It’s not comfortable. But I don’t think taking up my cross daily is supposed to be comfortable.

This article is a lightly revised version of one that appeared here in April, 2012.

Quarrels And Conflict


yelling-932983-mI know I don’t always see things the way others do—it’s a quirk, I guess, which I’m pretty sure I got from my dad. If there was a well-traveled road, that’s the one he wanted to avoid. I don’t think I go that far, but there’s a part of me that is just ornery enough, I’ll avoid band wagons and take a hard, hard look at what “everyone else is doing” and in the end, I’ll probably do something else.

I say all this so that you can be forewarned: you may wish to take what I’m about to say with a grain of salt. Just chalk it up to Becky being quirky again.

Here’s the thing. There are some passages of the Bible that seem to me to be ripped out of context and forced into places they weren’t intended to go.

One of my favorite verses is like that:

“For I know the plans that I have for you,” declares the Lord, “plans for welfare and not for calamity, to give you a future and a hope” (Jeremiah 29:11)

Great verse, but in context it’s clearly addressing the Jewish exiles in Babylon. Still, all Scripture is profitable, and so there is something for us today. However, the verse clearly is not a blanket promise for all people. Who can take this verse as a promise and as a promise of what, needs to be thought through.

But that’s not the one I want to look at today. Rather, it’s Philippians 4:8. To a greater degree than the Jeremiah verse, this one has been made to say things I don’t think God ever intended.

First, as a reminder, here’s the verse:

Finally, brethren, whatever is true, whatever is honorable, whatever is right, whatever is pure, whatever is lovely, whatever is of good repute, if there is any excellence and if anything worthy of praise, dwell on these things.

Next we need to realize that “dwelling on these things” 24/7 is certainly not possible (because we’re asleep a part of that time, if nothing else). If all our thoughts were only to dwell on the things Paul listed, we could never comfort the grieving, speak encouragement to the depressed or hope to the lost. We’d have to confine our conversation to only the lovely, and there are a lot of unlovely things that a Christian should speak to: racism, abortion, homosexuality, gossip, complaining, lying, to name only a few.

The Bible itself clearly shines light on subjects that would not make the cut if Paul’s list was exhaustive for the believer.

So what does Philippians 4:8 refer to?

Remember, I’m in a minority of one, as far as I know, but I believe it is connected to the theme of the book—unity, and particularly the situation Paul addressed in verses 2 and 3:

I urge Euodia and I urge Syntyche to live in harmony in the Lord. Indeed, true companion, I ask you also to help these women who have shared my struggle in the cause of the gospel, together with Clement also and the rest of my fellow workers, whose names are in the book of life.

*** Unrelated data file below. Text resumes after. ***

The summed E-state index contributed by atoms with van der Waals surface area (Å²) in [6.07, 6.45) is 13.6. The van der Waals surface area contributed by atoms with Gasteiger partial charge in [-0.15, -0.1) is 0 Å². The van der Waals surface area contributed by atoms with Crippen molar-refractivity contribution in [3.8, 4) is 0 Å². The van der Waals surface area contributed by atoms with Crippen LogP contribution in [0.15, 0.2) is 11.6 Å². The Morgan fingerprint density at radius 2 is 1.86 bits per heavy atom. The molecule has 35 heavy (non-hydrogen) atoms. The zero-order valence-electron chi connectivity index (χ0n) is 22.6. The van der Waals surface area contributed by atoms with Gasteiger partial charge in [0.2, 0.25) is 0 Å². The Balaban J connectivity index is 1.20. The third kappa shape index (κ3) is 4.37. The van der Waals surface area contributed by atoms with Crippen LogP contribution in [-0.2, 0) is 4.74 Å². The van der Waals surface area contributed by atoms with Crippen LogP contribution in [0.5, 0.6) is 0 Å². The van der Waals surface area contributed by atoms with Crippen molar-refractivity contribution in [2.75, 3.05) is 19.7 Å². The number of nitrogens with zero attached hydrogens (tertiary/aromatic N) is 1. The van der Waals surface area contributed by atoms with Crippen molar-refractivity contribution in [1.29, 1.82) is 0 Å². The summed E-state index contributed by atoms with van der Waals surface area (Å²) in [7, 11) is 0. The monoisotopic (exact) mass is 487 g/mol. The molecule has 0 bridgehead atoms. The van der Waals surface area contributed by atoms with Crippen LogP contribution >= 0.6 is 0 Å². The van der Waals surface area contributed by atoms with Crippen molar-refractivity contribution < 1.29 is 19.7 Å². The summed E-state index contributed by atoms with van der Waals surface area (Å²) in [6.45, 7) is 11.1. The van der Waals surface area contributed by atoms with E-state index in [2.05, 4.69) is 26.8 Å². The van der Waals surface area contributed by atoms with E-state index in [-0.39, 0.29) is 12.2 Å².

Many people assume Paul dropped this admonition in and then did a little Proverbs-style skipping around from point to point in the next six verses. I don’t think so. It doesn’t fit the style of this letter.

Rather, I think what follows are the points Paul wants his true companion to help Euodia and Syntyche with:

Rejoice in the Lord always; again I will say, rejoice! Let your gentle spirit be known to all men. The Lord is near. Be anxious for nothing, but in everything by prayer and supplication with thanksgiving let your requests be made known to God. And the peace of God, which surpasses all comprehension, will guard your hearts and your minds in Christ Jesus. Finally, brethren, whatever is true, whatever is honorable, whatever is right, whatever is pure, whatever is lovely, whatever is of good repute, if there is any excellence and if anything worthy of praise, dwell on these things.(Phil. 4:4-8)

Rejoicing, showing a gentle spirit, being anxious for nothing which will yield inner peace. And then the things upon which to put our minds. All for the sake of helping these women to get along.

Think about it. How much easier would it be for them to live in harmony if they are rejoicing in the Lord? How much easier if they showed gentle spirits? How much easier if they weren’t worried about what others say or whether they’ll get the work done or if she’s doing her share, or any of the other things people worry about when they work together.

And then the key verse: how could Euodia and Syntyche fight with each other if they were thinking only about what was true of the other woman, or honorable, or right, or pure, or lovely, or—now get this—of good repute! That is, what good things the other was known for.

Then the capper:

The things you have learned and received and heard and seen in me, practice these things, and the God of peace will be with you. (Phil. 4:9)

“The God of peace will get you past the quarrels and conflict, Euodia and Syntyche, so that you can live in harmony. This is what I want my true companion to help you figure out.”